The year-to-date rally in the US stock market has lifted all the major equity sectors, based on a set of ETFs. Leading the field: shares in the industrials sector, which has a sizable performance edge over the rest of the market.
The Industrial Select Sector SPDR ETF (NYSEARCA:XLI) has climbed a strong 16.5% year to date through Wednesday’s close (February 13). The ETF’s performance enjoys a moderate premium over the second-best sector return so far in 2019, currently held by energy shares. The Energy Select Sector SPDR ETF (NYSEARCA:XLE) is up 13.1% year to date.
The weakest sector performance in 2019: utilities. Shares in this corner of the market are ahead by a relatively soft 5.1%, based on the Utilities Select Sector SPDR ETF (NYSEARCA:XLU).
The stock market overall is posting a strong rally so far this year: the SPDR S&P 500 Trust ETF (NYSEARCA:SPY) is up 10.0%, as of Wednesday’s close - the highest since December 3.
One narrative said to be lifting stocks lately: renewed hope that the US and China will find a solution to the trade dispute. CNBC reports:
President Donald Trump suggested Tuesday that he might be open to postponing the current deadline of early March so that both sides can reach a deal.
“Markets always assumed the March 1 trade deadline was flexible, but this just confirmed it,” Tom Essaye, founder of The Sevens Report, wrote in a note. “Bottom line, the fundamentals are roughly balanced right now as there is optimism that a trade deal will get done.”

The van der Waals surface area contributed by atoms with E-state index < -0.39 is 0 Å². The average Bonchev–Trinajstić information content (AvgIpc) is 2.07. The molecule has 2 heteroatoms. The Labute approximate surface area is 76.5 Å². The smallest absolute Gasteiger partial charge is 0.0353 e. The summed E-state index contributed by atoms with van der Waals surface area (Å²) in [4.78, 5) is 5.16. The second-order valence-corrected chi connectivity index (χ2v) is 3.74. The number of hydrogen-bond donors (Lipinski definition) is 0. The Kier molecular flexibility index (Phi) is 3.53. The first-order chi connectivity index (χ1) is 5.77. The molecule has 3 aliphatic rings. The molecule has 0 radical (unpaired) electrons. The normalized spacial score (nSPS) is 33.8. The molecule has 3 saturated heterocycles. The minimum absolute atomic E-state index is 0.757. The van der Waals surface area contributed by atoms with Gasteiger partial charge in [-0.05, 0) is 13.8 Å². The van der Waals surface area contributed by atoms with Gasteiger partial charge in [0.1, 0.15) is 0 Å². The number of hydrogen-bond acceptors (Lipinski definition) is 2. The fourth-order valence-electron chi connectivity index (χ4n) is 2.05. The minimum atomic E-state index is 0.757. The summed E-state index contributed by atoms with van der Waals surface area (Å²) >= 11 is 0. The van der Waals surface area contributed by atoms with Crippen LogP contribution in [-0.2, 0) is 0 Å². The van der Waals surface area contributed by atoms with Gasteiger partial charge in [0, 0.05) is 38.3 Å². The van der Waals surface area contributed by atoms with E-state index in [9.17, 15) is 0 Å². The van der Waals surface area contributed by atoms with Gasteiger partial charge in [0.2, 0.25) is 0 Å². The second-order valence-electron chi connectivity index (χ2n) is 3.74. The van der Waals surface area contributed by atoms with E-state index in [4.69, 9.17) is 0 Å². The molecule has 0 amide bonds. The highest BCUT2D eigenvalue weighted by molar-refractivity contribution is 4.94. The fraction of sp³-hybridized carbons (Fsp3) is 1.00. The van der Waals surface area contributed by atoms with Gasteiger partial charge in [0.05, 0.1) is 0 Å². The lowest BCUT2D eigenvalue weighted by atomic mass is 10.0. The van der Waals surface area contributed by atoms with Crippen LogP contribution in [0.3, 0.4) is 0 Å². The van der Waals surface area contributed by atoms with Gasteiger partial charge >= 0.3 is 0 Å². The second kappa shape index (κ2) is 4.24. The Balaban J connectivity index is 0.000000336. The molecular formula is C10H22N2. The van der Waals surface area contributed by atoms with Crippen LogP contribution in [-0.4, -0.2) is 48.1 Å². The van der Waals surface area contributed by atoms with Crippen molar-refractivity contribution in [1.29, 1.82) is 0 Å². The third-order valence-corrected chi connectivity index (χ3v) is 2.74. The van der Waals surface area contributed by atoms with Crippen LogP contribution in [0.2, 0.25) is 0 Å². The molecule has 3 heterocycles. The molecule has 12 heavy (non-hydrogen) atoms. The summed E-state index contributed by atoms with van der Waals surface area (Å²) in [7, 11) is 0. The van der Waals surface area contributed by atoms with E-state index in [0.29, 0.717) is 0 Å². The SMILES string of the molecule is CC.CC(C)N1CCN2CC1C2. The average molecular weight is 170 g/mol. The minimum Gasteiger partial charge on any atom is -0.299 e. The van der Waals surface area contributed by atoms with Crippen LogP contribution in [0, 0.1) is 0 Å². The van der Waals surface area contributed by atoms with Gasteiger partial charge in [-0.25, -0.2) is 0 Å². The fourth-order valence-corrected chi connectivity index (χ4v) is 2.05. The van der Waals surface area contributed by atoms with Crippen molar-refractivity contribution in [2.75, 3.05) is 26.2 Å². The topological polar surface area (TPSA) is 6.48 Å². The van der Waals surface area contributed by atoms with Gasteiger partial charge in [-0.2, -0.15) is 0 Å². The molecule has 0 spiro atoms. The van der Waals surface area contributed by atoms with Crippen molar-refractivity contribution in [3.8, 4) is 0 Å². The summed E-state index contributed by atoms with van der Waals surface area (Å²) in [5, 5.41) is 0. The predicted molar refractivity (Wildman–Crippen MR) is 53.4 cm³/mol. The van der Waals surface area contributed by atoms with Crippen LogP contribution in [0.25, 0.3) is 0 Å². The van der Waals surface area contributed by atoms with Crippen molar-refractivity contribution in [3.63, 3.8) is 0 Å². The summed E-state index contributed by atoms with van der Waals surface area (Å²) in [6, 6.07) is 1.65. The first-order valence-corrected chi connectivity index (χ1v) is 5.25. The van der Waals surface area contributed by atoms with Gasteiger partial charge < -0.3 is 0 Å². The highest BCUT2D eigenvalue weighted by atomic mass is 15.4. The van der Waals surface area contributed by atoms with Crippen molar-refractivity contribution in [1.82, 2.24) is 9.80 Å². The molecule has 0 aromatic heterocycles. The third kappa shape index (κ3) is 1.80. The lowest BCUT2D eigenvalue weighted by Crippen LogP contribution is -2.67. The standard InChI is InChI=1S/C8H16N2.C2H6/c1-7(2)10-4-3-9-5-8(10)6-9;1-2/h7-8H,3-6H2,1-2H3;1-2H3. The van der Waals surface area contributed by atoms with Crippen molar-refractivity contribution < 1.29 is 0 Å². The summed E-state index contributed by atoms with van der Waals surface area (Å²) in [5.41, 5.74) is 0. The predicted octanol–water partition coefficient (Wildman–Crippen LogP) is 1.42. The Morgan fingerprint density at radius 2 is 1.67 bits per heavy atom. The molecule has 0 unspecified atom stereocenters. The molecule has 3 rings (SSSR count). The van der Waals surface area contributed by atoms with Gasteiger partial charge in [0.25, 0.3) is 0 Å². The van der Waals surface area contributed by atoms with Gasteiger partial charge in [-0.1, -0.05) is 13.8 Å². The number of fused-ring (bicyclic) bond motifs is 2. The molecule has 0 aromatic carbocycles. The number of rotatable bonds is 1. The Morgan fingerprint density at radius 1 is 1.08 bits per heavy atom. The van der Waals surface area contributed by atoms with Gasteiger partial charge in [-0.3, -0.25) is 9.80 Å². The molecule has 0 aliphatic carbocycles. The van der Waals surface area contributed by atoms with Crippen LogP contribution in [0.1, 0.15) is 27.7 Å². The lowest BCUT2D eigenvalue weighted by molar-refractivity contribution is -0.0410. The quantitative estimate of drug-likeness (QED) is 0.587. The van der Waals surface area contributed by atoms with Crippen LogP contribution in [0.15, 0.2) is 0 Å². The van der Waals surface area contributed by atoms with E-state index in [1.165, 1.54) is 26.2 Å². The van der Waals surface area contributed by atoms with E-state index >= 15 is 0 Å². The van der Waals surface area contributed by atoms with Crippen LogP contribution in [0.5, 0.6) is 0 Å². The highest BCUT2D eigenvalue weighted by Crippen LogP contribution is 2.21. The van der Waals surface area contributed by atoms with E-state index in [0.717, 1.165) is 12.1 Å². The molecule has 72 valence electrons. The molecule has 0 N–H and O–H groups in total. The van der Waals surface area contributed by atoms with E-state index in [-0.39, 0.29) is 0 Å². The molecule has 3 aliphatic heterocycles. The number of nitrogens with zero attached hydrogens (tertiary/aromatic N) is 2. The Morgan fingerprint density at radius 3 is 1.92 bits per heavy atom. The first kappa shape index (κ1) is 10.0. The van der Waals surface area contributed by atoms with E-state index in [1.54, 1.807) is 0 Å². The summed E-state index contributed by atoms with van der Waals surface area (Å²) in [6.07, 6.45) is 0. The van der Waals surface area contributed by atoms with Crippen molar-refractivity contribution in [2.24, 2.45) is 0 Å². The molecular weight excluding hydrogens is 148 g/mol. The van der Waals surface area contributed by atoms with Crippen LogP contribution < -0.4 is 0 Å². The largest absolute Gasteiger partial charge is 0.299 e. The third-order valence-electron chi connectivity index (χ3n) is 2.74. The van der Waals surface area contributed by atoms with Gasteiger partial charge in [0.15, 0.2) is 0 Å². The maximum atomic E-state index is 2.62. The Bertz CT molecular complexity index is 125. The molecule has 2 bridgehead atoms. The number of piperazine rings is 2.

“Looking ahead, a trade deal could reduce concerns about growth and allow the 2019 rally to continue,” Essaye added.
Another bullish factor for stocks: expectations that the Federal Reserve will leave interest rates unchanged for the near term. Fed funds futures are pricing in high odds that the central bank will remain on pause for monetary policy for the rest of the year, based on CME data.
“It’s possible to sustain this momentum, as we still see factors in the backdrop that remain fertile like modest inflation, continued economic growth, and a healthy consumer,” advises Charalambos Pissouros, senior market analyst with JFD Brokers. “What we’re most concerned about is whether earnings growth can be sustained. That’s the real issue over the intermediate term.”
Indeed, Wall Street analysts have recently been warning of an “earnings recession.” According to data from FactSet, profits for S&P 500 companies are expected to slide by 1.7% on a year-over-year basis.
Perhaps, but so far the crowd’s inclined to emphasize the positive, and so, climbing a wall of worry is the prevailing trend.
Editor's Note: The summary bullets for this article were chosen by Seeking Alpha editors.